There are 82 days of summer vacation, then school comes along just to end it. The annual problem for the administration is finding a good way to spend it, as well as the rest of the break days distributed throughout the year. Among students, it is common to look forward to and enjoy summer vacation. However, as much joy as summer brings, summer vacation has seen a vocal minority of critics. Is summer vacation actually a good idea?
No, it isn’t.
The biggest and most important critique of summer vacation is how it affects students after they come back. As a result of staying away from school for an entire summer, students lose an average of one month of schooling, according to a study by the Brookings Institution. This means that teachers have to waste a month on getting students back up to speed rather than progressing at full speed with new material.
The effects are especially staggering for students who struggle in school, as well as for people with low incomes. According to a review of 39 studies titled “The Effects of Summer Vacation on Achievement Test Scores: A Narrative and Meta-Analytic Review,” students who take longer to learn information will need to spend even more time getting used to the productivity of school, and students with low incomes do not have as many resources for education as students of higher incomes, creating a further disadvantage for those of a lower socioeconomic status.
While studies in general have shown summer to be detrimental, the exact detriment has been varied. When it comes to retaining concepts, like problem solving skills, those generally stay roughly the same. Practice based tasks, like math and vocabulary, suffer by far the most. Some schools are affected more than others, but the effect is widespread.
Basically, summer vacation is bad for education. What should we do about it?
There are many possible alternatives to a summer vacation that may not only benefit education. In the 2018-2019 school year, we had 3 days of Thanksgiving break, 9 days of winter break, 5 days of spring break, and 9 days of miscellaneous days off (MLK Jr. Day, President’s Day, etc.), not including days off from weekends. We had 58 days of summer vacation (also not including weekends). Now, imagine the ability to insert those 58 days throughout the rest of the school year. The possibilities are exciting.
One possible method would be to give equally long spring, summer, fall, and winter breaks. This would look like about 9 weeks of school followed by about 3 school weeks worth of break. To put that into perspective, that is about the amount of weeks before the beginning of second semester and spring break, the major difference being that “spring break” would be over three times as long. Furthermore, there would be even more days left over for things like four day weekends.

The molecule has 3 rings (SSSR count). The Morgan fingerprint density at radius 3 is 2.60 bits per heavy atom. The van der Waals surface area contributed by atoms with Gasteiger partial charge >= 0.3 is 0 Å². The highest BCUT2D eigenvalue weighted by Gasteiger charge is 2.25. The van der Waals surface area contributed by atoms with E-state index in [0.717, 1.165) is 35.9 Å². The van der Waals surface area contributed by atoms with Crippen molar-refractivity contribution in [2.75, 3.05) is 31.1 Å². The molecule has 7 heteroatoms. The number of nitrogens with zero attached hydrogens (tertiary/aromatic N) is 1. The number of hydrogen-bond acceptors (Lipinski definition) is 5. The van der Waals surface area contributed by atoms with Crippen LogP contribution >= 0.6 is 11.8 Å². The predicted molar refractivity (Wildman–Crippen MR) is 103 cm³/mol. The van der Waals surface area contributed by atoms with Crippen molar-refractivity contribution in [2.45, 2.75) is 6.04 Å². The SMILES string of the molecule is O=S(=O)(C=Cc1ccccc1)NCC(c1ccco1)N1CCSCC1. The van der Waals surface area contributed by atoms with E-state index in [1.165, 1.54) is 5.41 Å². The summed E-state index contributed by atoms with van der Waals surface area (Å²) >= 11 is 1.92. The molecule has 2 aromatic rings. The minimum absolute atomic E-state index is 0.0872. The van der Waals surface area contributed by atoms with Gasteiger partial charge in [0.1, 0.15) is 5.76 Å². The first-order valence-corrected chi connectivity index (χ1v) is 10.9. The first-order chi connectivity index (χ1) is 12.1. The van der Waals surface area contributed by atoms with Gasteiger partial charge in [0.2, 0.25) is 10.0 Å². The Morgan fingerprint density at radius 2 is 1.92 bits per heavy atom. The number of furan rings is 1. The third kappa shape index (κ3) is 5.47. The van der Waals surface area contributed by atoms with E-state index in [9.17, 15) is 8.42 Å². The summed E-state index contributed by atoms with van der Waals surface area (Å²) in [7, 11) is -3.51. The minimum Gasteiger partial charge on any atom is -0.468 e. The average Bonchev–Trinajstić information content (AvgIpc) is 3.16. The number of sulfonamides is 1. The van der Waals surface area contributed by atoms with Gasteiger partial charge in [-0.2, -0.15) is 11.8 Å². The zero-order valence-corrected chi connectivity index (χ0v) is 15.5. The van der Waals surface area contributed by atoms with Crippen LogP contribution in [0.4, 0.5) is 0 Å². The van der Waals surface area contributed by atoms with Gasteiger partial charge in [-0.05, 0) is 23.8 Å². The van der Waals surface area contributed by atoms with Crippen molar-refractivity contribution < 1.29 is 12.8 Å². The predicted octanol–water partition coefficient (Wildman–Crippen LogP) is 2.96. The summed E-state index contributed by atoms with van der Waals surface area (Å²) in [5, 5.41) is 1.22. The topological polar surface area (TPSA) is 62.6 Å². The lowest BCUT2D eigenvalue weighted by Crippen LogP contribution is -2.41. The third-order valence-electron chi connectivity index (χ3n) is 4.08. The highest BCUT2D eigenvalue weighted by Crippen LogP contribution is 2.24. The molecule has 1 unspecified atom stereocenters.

A schedule like this would be beneficial for many reasons. Students would never be out of school for as long as the 11 week summer vacations we have now, limiting the amount of learning lost. Furthermore, a break of three weeks is substantial, allowing for both teachers and students to take a long, necessary break.
This isn’t the only way of changing the schedule. You could instead split summer break and winter break equally, or even make every week a four day week instead of five day week. The point is to limit the length of summer, which could look like however you would want it.
To those of you that want to latch on to a long summer vacation consider this: taking off just 10 days of summer vacation would double the amount of 4 day weekdays in a year. Surely this would be worth just two weeks of summer.
Unfortunately, the issue is not as simple as I am making it out to be. Instituting this change would be extremely time consuming and challenging logistically, particularly regarding class scheduling. Students create and submit their schedules to counselors in January. The process of determining classes, solving scheduling problems and most importantly hiring teachers takes place during the summer break. Reducing this break would cause for counselors to do this work during the school year on top of their existing responsibilities.
Furthermore, summer vacation also provides the opportunity for many students to work. Summer jobs would be eliminated as a result of this change, causing for more students to work instead during the school year. This would be counterproductive to the goal of improving education, as the increased amount of working students would have its own negative consequence, though it is unknown how severe it would be.
Finally, there is not an urgent need to change things from the way they are already. This would be radical reform to the school system, and if people do not see summer vacation as a massive issue, no change will be done.
As someone who thinks that an alternative school schedule would solve a lot of issues, it is disappointing that this issue is not brought up more often. While some may believe the massive dump of break days between school years makes the long school year worth it, I believe that this schedule would help the school with learning, burn-out, and general mental health. Instead of accepting the calendar of the school year merely because it is how we have always done it, think about how nice it would be to not have to go through the vast majority of the school year without a significant break. Surely four triple spring breaks would make it worth it.